Bibimbap was one of the first traditional dishes I had after arriving in Korea (I even had an airplane version on the way over,  and though it was quite tasty for airplane food, it didn’t compare to the real deal).  It basically translates to mixed rice and traditionally consists of warm rice topped with seasoned vegetables, an egg and a modest amount of thinly sliced beef.  Bibimbap is famous in the city of Jeonju where it was first found in a cookbook—Siuijeonseo from the 19th century—and is believed to have been a royal dish/snack from the Joseon Dynasty.  (I was lucky enough to enjoy a large bowl of traditional Jeonju bibimbap during my EPIK orientation, but unfortunately didn’t get a picture of it.)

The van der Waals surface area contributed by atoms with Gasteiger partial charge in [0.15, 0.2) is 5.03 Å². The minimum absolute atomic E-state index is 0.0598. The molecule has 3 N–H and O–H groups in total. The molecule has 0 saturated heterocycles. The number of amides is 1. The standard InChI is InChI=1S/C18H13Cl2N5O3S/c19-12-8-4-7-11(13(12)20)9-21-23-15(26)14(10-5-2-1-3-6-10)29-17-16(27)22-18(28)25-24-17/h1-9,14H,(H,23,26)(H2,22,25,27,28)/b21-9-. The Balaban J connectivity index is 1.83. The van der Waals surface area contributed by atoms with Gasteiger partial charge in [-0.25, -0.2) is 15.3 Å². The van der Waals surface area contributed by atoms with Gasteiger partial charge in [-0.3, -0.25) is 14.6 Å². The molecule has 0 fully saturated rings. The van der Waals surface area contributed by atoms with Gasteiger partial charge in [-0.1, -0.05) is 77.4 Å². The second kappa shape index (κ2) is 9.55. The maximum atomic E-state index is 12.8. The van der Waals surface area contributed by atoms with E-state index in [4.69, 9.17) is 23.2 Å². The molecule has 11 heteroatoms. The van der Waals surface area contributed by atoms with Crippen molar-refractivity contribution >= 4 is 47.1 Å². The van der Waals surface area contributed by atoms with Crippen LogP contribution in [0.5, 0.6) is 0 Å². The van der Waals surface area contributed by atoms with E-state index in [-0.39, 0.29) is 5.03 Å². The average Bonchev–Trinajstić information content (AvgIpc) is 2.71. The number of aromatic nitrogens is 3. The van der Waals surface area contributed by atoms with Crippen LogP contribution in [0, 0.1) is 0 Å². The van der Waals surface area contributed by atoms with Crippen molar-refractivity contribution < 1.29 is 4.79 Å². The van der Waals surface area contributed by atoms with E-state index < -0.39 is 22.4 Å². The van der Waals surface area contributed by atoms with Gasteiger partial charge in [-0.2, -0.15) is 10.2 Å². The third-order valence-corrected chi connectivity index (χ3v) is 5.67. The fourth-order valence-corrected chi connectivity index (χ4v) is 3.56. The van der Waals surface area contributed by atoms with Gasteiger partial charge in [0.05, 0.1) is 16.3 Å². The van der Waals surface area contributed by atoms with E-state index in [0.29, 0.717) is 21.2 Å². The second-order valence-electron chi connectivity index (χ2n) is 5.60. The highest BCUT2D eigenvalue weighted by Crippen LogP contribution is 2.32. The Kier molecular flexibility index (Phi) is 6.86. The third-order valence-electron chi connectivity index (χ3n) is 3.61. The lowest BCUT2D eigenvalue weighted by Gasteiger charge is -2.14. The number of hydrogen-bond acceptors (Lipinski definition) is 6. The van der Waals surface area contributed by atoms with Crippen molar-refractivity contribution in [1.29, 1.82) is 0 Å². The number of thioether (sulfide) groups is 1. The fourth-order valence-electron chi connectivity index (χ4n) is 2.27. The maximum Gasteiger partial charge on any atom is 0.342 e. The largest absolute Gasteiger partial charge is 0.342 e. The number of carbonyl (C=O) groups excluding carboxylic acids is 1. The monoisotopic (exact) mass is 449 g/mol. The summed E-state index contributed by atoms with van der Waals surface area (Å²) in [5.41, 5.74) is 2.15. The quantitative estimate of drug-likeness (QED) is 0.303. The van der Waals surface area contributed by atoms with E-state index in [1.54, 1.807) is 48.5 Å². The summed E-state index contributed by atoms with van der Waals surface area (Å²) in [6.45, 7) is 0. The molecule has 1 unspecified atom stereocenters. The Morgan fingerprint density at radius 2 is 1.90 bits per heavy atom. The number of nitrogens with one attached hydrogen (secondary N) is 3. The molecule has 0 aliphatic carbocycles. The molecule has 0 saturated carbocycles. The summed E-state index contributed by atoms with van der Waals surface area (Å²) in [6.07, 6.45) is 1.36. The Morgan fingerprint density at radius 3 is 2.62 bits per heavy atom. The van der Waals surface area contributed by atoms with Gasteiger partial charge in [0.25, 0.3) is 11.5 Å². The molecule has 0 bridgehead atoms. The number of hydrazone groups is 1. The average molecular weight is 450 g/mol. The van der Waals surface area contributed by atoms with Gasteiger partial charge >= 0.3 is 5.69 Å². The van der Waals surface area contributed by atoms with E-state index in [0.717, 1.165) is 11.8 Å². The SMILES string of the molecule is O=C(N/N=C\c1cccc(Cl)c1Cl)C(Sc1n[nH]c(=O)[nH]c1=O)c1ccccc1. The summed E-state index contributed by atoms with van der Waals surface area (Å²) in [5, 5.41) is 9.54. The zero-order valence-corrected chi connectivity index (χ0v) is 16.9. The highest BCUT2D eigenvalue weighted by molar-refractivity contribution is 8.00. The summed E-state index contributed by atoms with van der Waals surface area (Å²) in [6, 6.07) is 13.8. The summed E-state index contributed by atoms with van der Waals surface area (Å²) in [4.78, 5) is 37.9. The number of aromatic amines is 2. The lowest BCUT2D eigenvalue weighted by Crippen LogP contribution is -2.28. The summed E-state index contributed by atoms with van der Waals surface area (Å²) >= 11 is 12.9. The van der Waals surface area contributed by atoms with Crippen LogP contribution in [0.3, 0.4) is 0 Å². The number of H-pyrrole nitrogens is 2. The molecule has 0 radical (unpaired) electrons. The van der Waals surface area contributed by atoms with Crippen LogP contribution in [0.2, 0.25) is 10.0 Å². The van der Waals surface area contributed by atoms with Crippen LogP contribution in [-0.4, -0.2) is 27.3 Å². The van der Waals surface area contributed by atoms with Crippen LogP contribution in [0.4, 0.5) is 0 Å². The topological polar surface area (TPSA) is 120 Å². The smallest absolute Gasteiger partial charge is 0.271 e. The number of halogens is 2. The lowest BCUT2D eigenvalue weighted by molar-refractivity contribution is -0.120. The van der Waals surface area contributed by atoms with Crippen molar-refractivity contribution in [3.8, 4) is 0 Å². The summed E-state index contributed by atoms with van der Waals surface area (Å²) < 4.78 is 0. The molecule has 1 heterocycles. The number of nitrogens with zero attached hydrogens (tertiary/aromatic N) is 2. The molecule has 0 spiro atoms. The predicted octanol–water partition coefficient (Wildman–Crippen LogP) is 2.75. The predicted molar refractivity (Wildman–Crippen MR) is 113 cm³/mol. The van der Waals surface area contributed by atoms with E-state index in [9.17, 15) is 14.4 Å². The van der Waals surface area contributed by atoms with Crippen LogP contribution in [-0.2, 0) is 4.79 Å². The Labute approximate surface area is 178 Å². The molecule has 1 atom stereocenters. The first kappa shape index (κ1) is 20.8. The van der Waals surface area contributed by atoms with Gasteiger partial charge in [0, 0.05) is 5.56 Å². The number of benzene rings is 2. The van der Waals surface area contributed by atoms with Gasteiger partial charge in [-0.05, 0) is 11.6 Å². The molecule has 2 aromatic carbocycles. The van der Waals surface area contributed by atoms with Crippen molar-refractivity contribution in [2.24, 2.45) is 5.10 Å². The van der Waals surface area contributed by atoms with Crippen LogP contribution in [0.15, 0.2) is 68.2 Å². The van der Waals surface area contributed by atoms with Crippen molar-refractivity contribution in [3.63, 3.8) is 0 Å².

Usually, bibimbap is served either cold with a fried egg on top or in a sizzling hot stone pot with a raw egg which cooks when you mix everything together.  The latter, called dolsot bibimbap, is my favorite. The stone pot is lightly coated with sesame oil and because it’s so hot, the bottom layer of rice gets slightly crispy.  Gochujang (spicy red pepper paste) is typically served right on top in the bowl alongside the vegetables and the egg.  Once mixed together thoroughly, you’re in for spoonfuls of deliciousness (yes, Koreans eat bibimbap with a spoon, not chopsticks).

Dolsot bibimbap is served in a sizzling hot stone pot. The raw egg starts to cook when you mix everything together.

Dolsot bibimbap is served in a sizzling hot stone pot. The raw egg starts to cook when you mix everything together.

Before eating bibimbap you must thoroughly mix everything together.

Before eating bibimbap you must thoroughly mix everything together.

David's first time enjoying bibimbap, which was of course accompanied by an array of side dishes (banchan), as well as beer (maekju) and soju.

David’s first time enjoying bibimbap, which was of course accompanied by an array of side dishes (banchan), as well as beer (maekju) and soju.

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